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Coventry Roots: Casualties in the Civil War

The next two men were the last casualties from Coventry in the year 1862. They were not killed by the enemy but they died from disease, which killed more soldiers than the enemy.

Coventry Roots: Casualties in the Civil War Coventry Roots: Casualties in the Civil War


James A. Cole was born in 1840 in Scituate, RI, the son of James B. and Eliza A. (Tennant) Cole. In 1860 he was living in Coventry Centre with his parents and worked as a farmer. He enrolled from Coventry on Nov. 11, 1861, and mustered in Dec. 2, 1861. He was a Corporal in Battery C 1st Rhode Island Light Artillery. On Sept. 18, 1862, at the age of 21 years 11 months 23 days old he died of Chronic Diarrhea at Fortress Monroe, Virginia. There is a gravestone in Coventry Historical Cemetery #109 Section E, Pine Grove Cemetery, in Coventry which was purchased by his father in 1863. His brother, George Cole, also served in the Civil War. 

Charles Henry Cahoone was born in Scituate, and was the son of Oren and Hannah (Cook) Cahoone. He was 5 feet 7 inches tall, had light complexion, grey eyes, and light hair. In 1860 he was attending school and living with his parents; but by Oct. 6, 1862, he enrolled in the 12th Regiment Rhode Island Volunteers Company G and was mustered in as a Private on Oct. 13, 1862, in Coventry by John J. Kilton. The 12th regiment had been formed in 1862 in response to the call for more troops by Lincoln. They were trained at Camp Stevens, Dexter Training Ground in Providence and then sent to Baltimore in late October 1862. This regiment fought in the First Battle of Fredericksburg.  On Christmas Day in 1862 he was 15 years 11 months 22 days old when he died of Typhoid and Pleurisy at the US Hospital in Philadelphia, PA. He has a gravestone next to his parents in Section F of the Pine Grove Cemetery in Coventry.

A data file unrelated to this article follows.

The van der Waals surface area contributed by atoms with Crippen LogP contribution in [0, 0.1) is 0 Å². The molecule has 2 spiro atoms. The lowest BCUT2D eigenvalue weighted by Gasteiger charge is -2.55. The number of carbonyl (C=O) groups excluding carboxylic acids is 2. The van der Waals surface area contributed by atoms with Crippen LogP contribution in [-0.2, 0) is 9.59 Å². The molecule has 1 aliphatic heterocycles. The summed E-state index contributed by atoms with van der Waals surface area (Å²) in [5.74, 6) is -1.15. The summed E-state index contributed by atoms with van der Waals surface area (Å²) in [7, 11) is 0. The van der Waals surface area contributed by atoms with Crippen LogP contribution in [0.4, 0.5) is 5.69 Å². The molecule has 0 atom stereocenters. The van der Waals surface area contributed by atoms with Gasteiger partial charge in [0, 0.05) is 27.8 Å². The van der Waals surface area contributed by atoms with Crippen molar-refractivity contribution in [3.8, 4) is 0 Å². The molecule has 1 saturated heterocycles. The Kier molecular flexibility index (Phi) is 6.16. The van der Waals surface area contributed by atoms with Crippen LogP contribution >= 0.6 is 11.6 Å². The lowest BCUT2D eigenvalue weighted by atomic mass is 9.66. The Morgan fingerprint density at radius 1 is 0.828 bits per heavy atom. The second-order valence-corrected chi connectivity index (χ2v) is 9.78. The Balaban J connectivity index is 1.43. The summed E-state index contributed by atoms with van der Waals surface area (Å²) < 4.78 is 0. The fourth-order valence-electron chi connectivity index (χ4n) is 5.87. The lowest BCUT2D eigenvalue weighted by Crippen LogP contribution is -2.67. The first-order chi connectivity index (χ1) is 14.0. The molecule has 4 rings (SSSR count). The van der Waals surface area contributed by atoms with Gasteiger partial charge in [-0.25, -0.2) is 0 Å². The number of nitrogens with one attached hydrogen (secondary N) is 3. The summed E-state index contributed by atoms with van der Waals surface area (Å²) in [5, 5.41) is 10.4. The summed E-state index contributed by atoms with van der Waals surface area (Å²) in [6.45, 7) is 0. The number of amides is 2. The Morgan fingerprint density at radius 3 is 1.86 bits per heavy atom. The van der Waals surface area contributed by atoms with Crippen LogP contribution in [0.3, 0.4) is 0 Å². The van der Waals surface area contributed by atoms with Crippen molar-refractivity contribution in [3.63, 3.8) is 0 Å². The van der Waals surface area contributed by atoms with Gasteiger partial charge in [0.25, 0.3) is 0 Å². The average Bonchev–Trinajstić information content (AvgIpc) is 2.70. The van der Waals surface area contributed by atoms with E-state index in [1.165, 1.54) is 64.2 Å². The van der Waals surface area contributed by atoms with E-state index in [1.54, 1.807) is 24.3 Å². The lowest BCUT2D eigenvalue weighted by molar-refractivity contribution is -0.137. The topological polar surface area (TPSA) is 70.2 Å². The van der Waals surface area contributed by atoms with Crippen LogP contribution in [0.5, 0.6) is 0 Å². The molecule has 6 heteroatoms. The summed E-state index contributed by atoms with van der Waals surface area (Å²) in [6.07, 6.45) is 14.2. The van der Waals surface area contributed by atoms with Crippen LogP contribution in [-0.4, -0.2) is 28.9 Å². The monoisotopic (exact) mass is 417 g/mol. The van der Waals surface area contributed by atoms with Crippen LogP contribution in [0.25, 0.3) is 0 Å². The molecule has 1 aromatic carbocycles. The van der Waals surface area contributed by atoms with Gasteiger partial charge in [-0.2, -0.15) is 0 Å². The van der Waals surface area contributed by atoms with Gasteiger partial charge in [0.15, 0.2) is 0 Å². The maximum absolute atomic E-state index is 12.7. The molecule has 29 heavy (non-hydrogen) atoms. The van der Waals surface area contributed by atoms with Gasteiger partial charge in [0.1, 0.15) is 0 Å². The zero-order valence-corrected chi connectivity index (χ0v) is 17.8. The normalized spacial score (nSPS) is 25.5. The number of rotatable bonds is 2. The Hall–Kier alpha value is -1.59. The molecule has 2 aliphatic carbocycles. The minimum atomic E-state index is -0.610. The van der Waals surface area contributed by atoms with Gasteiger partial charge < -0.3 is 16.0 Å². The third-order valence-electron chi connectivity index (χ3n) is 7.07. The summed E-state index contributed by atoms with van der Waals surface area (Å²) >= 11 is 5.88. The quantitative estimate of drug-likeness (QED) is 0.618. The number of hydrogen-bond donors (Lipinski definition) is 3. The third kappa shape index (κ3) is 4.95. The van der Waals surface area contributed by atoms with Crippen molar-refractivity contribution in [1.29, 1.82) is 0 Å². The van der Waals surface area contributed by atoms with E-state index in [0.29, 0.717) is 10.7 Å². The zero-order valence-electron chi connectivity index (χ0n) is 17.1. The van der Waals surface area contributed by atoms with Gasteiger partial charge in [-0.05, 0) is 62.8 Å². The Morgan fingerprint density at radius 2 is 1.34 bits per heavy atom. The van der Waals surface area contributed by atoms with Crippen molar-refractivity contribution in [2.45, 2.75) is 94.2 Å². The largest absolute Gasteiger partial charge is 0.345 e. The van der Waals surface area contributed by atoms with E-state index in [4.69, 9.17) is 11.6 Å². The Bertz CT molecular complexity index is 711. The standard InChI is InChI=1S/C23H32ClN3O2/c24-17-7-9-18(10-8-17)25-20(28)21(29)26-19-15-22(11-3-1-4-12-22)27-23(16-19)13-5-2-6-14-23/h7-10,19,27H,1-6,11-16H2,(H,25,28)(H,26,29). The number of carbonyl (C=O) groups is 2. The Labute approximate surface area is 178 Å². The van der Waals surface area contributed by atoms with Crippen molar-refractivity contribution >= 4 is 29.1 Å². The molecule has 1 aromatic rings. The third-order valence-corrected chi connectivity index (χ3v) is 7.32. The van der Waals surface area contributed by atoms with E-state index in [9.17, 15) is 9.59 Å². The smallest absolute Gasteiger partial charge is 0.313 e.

In the next series I will be discussing the year 1863 and the 13 men who were casualties during that year.

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